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Foundations 20 Introduction Tasks – Linear Inequalities and Statistical Reasoning
I’ve taught Foundations of Mathematics 20 a few times, and each time I have found myself struggling with the disconnect between topics. At times, it feels as though the course is a dumping ground for concepts students should know, but that didn’t really fit anywhere else. And I notice that students struggle to remember concepts from the beginning of the course (that we do not use again after the unit) when it comes time to prepare for the final exam.
So I decided to look for opening tasks for units that would help introduce the main topic, perhaps shake up a little prior knowledge, and create memorable experiences that I could relate to when reviewing for the final exam. Collaborating with Amanda Culver and Andrea Klassen, we came up with activities that we felt would work well. Today, I’m going to share two of my favorites with you.
Unit: Linear Inequalities
Activity: Zombie Apocalypse Now
Time: 1 class
Students use the Zombie apocalypse scenario to review graphing linear functions using a table of values and the slope-point method. Each linear function has a direction (NESW) associated with it, which I use later to introduce the idea of inequalities.
- double-sided activity sheet (one per person; see below, or download PDF here)
- Pair students (I randomly pair them using Triptico).
- Give each student a handout and have them move into their pairs. In the story, I always use the names of 6 students in the story, 5 of which are killed by the zombies and 1 whom will survive and save the class—they find this amusing.
- Tell them that the safe house and other cabins need to be identified and submitted by the end of class. (I have them hand in their worksheet and quickly check to see how it went and to know what to remind them of, such as what to do when the y-intercept is off the graph, during our lesson the next day.)
The next day, I project the map and go through the first set of directions with them. I ask how they knew to cross out the cabin above the line—they say because that’s north. Then, I ask about how we tell directions in math: If I wanted them to go above the line, what symbol would that be? How would they know they were right? We agree on which cabin is the safe house, then move on to the Cartesian plane and using mathematical symbols for inequalities.
Unit: Statistical Reasoning
Activity: Skittles Lab
Time: 1 class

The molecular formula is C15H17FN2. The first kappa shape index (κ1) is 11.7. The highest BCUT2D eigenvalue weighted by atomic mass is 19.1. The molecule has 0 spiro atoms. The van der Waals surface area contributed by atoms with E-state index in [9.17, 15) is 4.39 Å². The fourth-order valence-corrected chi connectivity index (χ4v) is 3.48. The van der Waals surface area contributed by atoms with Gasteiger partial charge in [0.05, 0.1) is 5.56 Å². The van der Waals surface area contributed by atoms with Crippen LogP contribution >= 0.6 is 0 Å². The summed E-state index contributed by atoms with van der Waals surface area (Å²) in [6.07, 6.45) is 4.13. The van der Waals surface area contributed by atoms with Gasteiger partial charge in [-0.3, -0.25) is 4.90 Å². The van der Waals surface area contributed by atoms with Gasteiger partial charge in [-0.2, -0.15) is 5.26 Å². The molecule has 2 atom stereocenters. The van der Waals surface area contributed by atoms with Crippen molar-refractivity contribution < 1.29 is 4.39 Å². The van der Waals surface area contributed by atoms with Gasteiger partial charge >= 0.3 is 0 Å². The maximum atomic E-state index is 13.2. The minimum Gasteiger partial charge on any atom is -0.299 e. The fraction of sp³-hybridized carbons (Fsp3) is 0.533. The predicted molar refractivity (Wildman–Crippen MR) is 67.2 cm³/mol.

Students access prior knowledge related to data management and statistics. This introduction activity allows for discussion about how to use a set of data to make predictions and what precautions need to be taken.
- 1 bag of Skittles for each group of 3 or 4
- 1 extra bag of Skittles
- mini whiteboards
- Give each group of three or four students a bag of skittles, a napkin, a whiteboard, a marker, and an eraser.
- Ask each group to open the Skittles, pour them onto the napkin, then record as much data as possible about their bag of Skittles onto their whiteboard (typically, all of the groups will count the number of each colour, the unique/not round/deformed Skittles, and Skittles missing the ‘S’ marking; some groups will go further and calculate the weight of a Skittle, the number of calories per Skittle, etc.).
- Collect the data from each group and put it onto the classroom whiteboard. I collect the numbers of the different colours and the number of “unique” Skittles only. It looks similar to the following table:
- Let the students eat the Skittles.
- Ask them to use the data to predict how many Skittles of each color and in total will be in the last unopened bag, and how many unique Skittles there will be. Tell them that they need to be ready to defend their predictions.
- Discuss the This is where the fun really begins. In all the times that I have done this activity, there have been groups that use the mean, the median, and the mode to make their predictions. There is also always a group that just guesses. Of course, they don’t often use these words, but then I ask for the “math words” that are associated with their methods and they usually come up with the vocabulary. This part of the task generally opens up a discussion about outliers. (For example, should they be using that 24 count in yellow if they’re finding the average?) Often, we also take time to chat about the difference between the range and the interval.
- Reveal the numbers.
- On their boards, ask students to give each prediction a +/- score. So, if there were 17 yellow Skittles in the last bag and they predicted 16, that would be a -1 (they under-guessed by 1). If they predicted 18, that would be a +3. If they predicted the exact number of Skittles, they would score a 0.
- Compile the results into the chart on the board (I just erase their old data and fill the chart with +/- numbers).
- Ask what they notice and wonder. What colour were they best at predicting, and how do they know?
The next day, we have a formal lesson on the concepts of measures of central tendency, range, outliers, and dispersion. Throughout the unit, I am able to reference parts of the Skittles activity, and when it comes time for final review, I add Skittles next to the title and it helps them to remember the relevant concepts. I also start with this unit, so it’s a great chance to chat with students and establish a collaborative atmosphere in the room.
If you have any questions about the above activities, please contact me at firstname.lastname@example.org. And stay tuned for future editions, where I will share more introduction activities for Foundations of Mathematics 20.
Sharon Harvey has been a teacher within the Saskatoon Public School Division for eight years. She has taught all secondary levels of mathematics, as well as within the resource program. She strives to create an inclusive and safe environment for her students.